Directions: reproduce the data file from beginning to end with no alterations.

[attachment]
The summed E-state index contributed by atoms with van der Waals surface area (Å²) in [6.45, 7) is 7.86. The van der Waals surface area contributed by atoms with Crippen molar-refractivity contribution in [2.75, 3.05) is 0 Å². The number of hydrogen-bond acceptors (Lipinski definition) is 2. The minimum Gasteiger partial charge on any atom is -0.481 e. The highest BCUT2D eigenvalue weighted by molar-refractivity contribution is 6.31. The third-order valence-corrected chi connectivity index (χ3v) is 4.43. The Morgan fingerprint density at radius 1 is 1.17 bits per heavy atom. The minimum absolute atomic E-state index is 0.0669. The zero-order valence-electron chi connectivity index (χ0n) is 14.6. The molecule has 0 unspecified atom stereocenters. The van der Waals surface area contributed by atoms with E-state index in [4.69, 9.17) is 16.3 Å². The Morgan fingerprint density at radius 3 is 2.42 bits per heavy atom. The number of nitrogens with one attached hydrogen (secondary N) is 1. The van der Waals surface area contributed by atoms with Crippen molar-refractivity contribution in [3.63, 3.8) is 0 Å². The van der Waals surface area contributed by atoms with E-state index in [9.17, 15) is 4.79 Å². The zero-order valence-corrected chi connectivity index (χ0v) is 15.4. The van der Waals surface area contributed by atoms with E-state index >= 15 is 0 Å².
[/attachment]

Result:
The summed E-state index contributed by atoms with van der Waals surface area (Å²) in [6.45, 7) is 7.86. The van der Waals surface area contributed by atoms with Crippen molar-refractivity contribution in [2.75, 3.05) is 0 Å². The number of hydrogen-bond acceptors (Lipinski definition) is 2. The minimum Gasteiger partial charge on any atom is -0.481 e. The highest BCUT2D eigenvalue weighted by molar-refractivity contribution is 6.31. The third-order valence-corrected chi connectivity index (χ3v) is 4.43. The Morgan fingerprint density at radius 1 is 1.17 bits per heavy atom. The minimum absolute atomic E-state index is 0.0669. The zero-order valence-electron chi connectivity index (χ0n) is 14.6. The molecule has 0 unspecified atom stereocenters. The van der Waals surface area contributed by atoms with E-state index in [4.69, 9.17) is 16.3 Å². The Morgan fingerprint density at radius 3 is 2.42 bits per heavy atom. The number of nitrogens with one attached hydrogen (secondary N) is 1. The van der Waals surface area contributed by atoms with Crippen molar-refractivity contribution in [3.63, 3.8) is 0 Å². The van der Waals surface area contributed by atoms with E-state index in [9.17, 15) is 4.79 Å². The zero-order valence-corrected chi connectivity index (χ0v) is 15.4. The van der Waals surface area contributed by atoms with E-state index >= 15 is 0 Å².